Said Sayagh (centre) with friends at the Western Wall
Ten days ago, slipping a prayer between the ancient stones of the Western wall in Jerusalem, Said Sayagh felt he had come home.
In his head Sayagh, 54, had long rehearsed his journey to Jerusalem - but the path had not been an easy one. A Moroccan writer and professor of Arabic from Meknes living in France, Sayagh put out his first timid feelers, inquiring into the origins of his surname on the Moroccan Jewish website Dafina in 2004. Yes, he was told, sayagh meant metalsmith in Arabic, an overwhelmingly Jewish profession. In some parts of Morocco it was considered demeaning for Muslims to deal in metalwork.
His grandmother Fatima on his father's side had been a Cohen. She had been converted to Islam, but how and why, Said could only speculate.
We will never know how many Jews converted to Islam over the centuries in Morocco, although this book may provide a few clues. Said Sayagh is one of the few 'Moroccan Marranos' to have 'come out'. He feels his Jewish identity has been forcibly torn asunder, just as the Jews in general have been torn from Morocco. How many more descendants of forced converts are there out there, frightened to reveal the lost component of their Jewish identity? Sayagh's mission, he feels, is to gather them together and reconnect them with their inheritance.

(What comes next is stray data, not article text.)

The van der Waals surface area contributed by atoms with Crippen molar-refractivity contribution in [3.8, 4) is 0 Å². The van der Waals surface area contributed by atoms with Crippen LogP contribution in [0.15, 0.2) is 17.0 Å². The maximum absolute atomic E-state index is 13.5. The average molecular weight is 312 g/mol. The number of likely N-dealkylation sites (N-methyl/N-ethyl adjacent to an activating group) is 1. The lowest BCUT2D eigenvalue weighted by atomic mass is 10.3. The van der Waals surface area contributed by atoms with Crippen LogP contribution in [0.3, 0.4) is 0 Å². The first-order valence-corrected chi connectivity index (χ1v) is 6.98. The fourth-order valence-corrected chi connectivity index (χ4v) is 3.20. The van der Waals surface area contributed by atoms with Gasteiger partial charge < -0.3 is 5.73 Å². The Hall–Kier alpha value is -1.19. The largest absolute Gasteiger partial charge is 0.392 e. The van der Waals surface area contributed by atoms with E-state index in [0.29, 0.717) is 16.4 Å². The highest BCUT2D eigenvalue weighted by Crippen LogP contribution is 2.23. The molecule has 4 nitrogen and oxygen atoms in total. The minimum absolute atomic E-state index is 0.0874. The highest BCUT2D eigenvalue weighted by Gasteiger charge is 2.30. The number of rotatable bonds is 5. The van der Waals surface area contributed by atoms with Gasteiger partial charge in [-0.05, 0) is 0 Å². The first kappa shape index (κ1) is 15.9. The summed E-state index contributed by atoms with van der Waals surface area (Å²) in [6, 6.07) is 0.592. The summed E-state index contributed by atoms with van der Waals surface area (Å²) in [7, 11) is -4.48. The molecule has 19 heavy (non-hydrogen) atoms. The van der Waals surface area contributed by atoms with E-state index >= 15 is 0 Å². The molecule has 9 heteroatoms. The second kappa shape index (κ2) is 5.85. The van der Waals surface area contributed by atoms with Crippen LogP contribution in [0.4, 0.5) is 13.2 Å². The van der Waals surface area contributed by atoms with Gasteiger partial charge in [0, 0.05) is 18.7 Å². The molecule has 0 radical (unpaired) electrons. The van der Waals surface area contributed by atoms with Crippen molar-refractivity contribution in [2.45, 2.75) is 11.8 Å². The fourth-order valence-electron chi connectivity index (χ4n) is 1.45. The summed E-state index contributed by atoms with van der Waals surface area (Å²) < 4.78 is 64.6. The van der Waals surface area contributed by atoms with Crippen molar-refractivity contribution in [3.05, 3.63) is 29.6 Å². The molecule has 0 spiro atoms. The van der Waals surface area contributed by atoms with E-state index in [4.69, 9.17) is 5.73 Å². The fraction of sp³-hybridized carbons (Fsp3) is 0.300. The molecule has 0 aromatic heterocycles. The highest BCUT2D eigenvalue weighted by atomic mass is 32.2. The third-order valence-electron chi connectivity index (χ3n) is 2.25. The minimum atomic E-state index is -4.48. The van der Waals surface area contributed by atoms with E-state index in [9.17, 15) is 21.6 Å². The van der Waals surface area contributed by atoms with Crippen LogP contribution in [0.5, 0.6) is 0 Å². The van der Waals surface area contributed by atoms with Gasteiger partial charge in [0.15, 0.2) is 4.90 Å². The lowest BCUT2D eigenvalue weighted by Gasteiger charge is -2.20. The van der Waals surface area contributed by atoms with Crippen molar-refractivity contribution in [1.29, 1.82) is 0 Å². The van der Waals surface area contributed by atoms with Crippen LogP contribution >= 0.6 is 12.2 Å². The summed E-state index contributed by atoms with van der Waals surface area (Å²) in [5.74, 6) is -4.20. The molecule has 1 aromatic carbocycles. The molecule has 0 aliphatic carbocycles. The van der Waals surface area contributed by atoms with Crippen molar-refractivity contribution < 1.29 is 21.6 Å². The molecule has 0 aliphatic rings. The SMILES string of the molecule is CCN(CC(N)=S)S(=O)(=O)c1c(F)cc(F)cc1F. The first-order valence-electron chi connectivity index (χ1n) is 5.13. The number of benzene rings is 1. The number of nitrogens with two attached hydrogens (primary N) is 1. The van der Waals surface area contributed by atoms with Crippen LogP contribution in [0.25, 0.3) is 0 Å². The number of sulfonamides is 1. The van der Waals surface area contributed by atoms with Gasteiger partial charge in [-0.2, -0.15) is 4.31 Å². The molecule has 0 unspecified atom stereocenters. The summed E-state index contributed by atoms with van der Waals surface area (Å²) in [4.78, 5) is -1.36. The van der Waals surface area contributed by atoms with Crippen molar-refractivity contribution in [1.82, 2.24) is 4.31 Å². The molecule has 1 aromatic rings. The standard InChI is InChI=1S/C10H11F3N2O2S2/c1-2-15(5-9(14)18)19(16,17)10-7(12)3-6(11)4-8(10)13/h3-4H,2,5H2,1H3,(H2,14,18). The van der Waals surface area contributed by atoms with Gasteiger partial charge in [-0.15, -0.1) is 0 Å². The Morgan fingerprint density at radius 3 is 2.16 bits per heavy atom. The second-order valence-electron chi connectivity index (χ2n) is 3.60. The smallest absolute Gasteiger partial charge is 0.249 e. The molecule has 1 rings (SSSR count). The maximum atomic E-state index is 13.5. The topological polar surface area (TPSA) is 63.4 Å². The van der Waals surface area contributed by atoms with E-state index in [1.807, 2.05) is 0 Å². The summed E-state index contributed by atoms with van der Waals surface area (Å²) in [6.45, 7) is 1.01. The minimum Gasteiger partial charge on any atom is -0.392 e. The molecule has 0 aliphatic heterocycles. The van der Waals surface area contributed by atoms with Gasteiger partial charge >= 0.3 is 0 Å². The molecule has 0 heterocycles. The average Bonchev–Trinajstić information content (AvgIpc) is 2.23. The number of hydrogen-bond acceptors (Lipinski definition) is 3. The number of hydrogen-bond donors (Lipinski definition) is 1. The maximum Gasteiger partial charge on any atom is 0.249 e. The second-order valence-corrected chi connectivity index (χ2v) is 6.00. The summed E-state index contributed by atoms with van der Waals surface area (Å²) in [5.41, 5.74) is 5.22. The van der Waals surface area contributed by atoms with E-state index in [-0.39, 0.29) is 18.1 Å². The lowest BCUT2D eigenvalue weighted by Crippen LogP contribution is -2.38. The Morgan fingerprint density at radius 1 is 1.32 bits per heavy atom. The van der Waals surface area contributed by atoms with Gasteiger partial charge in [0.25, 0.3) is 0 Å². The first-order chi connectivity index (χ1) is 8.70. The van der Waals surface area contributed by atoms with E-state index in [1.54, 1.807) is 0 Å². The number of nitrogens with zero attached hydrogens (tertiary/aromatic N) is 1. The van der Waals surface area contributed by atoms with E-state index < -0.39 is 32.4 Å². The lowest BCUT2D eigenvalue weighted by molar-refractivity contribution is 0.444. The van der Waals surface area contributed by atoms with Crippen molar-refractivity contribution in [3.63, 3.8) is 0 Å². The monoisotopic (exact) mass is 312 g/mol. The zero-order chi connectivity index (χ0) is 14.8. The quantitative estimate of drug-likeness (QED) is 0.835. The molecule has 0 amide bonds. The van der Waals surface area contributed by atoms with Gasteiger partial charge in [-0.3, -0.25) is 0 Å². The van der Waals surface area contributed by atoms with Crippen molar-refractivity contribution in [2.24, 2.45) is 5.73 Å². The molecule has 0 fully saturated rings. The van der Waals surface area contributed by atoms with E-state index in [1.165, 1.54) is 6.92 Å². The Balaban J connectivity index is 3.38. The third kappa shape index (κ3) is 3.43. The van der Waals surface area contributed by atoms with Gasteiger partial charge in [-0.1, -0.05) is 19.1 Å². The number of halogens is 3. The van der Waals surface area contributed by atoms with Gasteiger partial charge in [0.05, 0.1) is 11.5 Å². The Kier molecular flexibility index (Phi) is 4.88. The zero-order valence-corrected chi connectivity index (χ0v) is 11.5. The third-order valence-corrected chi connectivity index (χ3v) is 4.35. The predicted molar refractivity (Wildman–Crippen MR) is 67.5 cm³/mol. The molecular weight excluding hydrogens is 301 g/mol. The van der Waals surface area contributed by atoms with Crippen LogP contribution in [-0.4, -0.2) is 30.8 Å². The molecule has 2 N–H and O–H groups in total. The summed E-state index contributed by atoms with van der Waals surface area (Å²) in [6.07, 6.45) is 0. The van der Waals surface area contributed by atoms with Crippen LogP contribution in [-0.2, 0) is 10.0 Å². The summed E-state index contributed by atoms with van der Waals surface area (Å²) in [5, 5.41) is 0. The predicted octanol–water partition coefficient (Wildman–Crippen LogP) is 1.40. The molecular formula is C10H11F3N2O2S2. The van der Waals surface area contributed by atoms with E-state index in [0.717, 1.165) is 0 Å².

Sayagh's way of coming to terms with his identity has been to write a novel, L' Autre juive, dramatising the famous story of Sol Hachuel, the beautiful Jewess, who was executed on the sultan's orders in 1834 in Fez because she refused to convert to Islam.
"My Morocco without Judaism is not Morocco," Sayagh says. " My Morocco without Jews is not Morocco. Not that I regret the Mellah. The Mellah is not a promised land or a paradise lost. "
For Sayagh, the Jews live on in the street names, in their accents, their ways of pronouncing Arabic words - a living link with the past.
Muslim-Jews lost in the no-man's-land of identity